This last god is show with his tongue poking out symbolizing that he was creating life. Humans who lived in this era couldn’t survive the starvation caused by a rain of blood and fire.
Our discoveries from the lid stopped at this point for sometimes. In our exploration so far we could only identify the main figures in the Mayan book of creation.
We knew that the Mayan mythology had many more key figures in the representation of the world’s beginnings, but we couldn’t recognize them in the riddle of the lid, and hidden somewhere from us.
It took another three months to find more answers, three months of agonizing torment for me, racking my brains in search of plausible conclusions, and long meditations, trances and prayers from my assistant, the Old Priest. “We are missing the connecting point”, the Old Priest continually repeated in his trances, “We have to find the Popul vuh, which has been handed from our legend down to humanity, and which had been lost.”
There was any possible connection between the Popul vuh (Council book) and the lid of Lord Pascal sarcophagus? The lid had been entombed for centuries and so it had been hidden from the people’s eyes, and so lost to them.
Was it possible that the missing Popul vuh was the lid itself? The one lost in the mysteries of the past? This possibility excited me and I asked the Priest,
“My old friend, do you think is it possible that the lid itself is also the Popul vuh?”
“I will ask the gods for an answer, I’ll make offers and I’ll pray till the gods answer me.”
And so he did. After a long week of meditation, he spoke to me while he was in trance,
“Look for the sign of the Sun on the lid. The Sun will reveal all the rest of the prophecies which are still hidden.”
But where was the sign of the Sun?
We couldn’t find any clear evidence though we knew it should be there.
How exactly is this sign represented? I asked the Old Priest,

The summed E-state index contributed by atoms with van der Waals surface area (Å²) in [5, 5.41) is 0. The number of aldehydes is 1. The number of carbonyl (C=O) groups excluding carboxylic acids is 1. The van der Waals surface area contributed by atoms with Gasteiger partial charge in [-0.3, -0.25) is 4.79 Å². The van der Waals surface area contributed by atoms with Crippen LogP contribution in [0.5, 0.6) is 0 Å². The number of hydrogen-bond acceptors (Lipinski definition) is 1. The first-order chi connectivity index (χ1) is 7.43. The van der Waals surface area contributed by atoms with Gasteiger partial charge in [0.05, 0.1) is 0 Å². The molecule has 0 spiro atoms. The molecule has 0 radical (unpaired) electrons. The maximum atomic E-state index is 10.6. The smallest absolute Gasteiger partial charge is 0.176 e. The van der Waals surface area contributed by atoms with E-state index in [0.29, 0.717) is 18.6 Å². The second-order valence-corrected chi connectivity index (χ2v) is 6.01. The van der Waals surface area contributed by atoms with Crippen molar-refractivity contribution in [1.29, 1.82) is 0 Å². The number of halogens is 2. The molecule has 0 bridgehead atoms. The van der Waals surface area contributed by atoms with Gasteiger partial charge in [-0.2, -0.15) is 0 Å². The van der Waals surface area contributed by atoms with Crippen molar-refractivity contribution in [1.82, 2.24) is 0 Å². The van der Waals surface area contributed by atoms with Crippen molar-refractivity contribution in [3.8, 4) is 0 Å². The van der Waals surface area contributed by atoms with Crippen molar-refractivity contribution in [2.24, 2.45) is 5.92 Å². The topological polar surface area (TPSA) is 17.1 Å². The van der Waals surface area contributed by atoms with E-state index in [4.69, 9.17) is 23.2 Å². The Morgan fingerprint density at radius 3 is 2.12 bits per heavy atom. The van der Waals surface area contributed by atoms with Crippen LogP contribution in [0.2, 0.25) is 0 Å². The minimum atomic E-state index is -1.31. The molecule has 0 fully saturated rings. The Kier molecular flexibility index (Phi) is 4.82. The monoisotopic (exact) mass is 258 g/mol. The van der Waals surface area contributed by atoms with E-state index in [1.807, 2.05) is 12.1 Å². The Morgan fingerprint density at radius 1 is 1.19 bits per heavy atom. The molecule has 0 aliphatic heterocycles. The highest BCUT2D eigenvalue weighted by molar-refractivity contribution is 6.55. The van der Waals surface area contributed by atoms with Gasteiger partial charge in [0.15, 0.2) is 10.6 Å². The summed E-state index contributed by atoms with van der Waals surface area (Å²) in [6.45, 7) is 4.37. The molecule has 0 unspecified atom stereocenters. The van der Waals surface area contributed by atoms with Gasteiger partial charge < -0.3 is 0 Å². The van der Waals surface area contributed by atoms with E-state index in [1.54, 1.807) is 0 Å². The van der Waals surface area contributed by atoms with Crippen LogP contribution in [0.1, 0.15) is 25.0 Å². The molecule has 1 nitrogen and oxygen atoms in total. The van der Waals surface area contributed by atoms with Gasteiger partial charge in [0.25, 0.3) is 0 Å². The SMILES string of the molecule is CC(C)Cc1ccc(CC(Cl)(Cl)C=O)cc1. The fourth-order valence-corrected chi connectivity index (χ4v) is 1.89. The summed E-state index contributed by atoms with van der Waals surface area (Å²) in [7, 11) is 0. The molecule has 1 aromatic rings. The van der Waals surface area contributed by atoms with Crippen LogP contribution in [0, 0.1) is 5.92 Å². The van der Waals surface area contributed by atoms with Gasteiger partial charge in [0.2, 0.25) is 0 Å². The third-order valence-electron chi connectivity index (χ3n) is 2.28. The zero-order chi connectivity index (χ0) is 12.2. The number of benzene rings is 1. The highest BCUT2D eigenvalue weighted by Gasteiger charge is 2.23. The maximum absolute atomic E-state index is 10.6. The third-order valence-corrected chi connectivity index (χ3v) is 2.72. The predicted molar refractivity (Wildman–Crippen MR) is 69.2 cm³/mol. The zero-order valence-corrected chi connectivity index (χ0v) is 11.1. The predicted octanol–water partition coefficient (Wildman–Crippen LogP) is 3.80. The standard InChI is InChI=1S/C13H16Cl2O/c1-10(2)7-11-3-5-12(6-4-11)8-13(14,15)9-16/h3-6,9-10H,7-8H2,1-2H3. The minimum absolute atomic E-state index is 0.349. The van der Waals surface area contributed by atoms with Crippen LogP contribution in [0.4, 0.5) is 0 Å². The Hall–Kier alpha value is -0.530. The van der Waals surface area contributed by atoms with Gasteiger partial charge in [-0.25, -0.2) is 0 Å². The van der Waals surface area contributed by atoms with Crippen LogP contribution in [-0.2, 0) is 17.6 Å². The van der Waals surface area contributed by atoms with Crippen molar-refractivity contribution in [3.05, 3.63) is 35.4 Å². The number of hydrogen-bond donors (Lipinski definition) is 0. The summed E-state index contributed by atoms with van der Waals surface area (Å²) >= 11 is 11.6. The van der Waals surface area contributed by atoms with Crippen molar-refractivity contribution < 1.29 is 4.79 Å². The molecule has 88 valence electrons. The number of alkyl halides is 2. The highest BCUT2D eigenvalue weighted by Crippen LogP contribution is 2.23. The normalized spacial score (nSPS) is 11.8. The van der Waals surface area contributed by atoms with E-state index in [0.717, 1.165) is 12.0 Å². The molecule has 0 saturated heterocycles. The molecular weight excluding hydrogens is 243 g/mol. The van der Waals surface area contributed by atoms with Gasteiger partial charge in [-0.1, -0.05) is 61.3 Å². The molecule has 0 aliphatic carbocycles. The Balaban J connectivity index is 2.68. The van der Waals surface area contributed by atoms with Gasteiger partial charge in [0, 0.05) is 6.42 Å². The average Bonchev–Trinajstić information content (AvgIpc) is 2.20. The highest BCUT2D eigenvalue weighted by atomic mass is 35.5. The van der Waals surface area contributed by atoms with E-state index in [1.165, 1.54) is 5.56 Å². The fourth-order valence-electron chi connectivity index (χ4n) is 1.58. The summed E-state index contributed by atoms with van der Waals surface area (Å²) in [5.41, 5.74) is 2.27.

“How do you symbolize the Sun in your mythology?”
‘The simpler representation of the sun is a cross.”
It’s true, many of the primitive religions used to represent the sun with a simple cross, but the lid didn’t have any evident cross, or so we thought. It finally became obvious when we reversed and overlapped the border designs of the lid. We could then clearly see the form of the missing cross, the proof we needed and which provided the key to decode the rest of our enigma, the missing part of all the puzzles. We were amazed to find so many other details in front of us, and it all made sense. What before were chaotic images, when joined with the missed second half of the opposite border, became clear designs. We were now confronted with the symbolic designs of the Mayan mythology.
The most evident was a dragon, symbolizing fertility. We also found the face of one jaguar, one monkey was visible with his arms outstretched over his head, and there was also a stylized snake head, and the figures of two bats flying in opposite directions. All of them completed their myths as it was narrated in the book of creations, so we could conclude that the lid could possibly be the Mayan Popul vuh.
Out of all those images, the most important was the figure of the Jaguar, which is the representation of the fifth age of creation, the one which, in their mythology, is the one existing now in our present days.
Astutely the artist had disguised part of the figures of the book of creation because he had only clearly represented the first four cycles of creation, mentioned in the Mayan legends. The creator of the lid cleverly had hidden, from the prying eyes of the casual onlooker, the complete view, distorting in this way the meaning, to anyone who wasn’t profoundly aware of the complete mythological story of creation.
Naturally, I owe most of the merits in those discoveries to the help of the Old Priest, who had interpreted for me the majority of the mysteries of their past civilizations.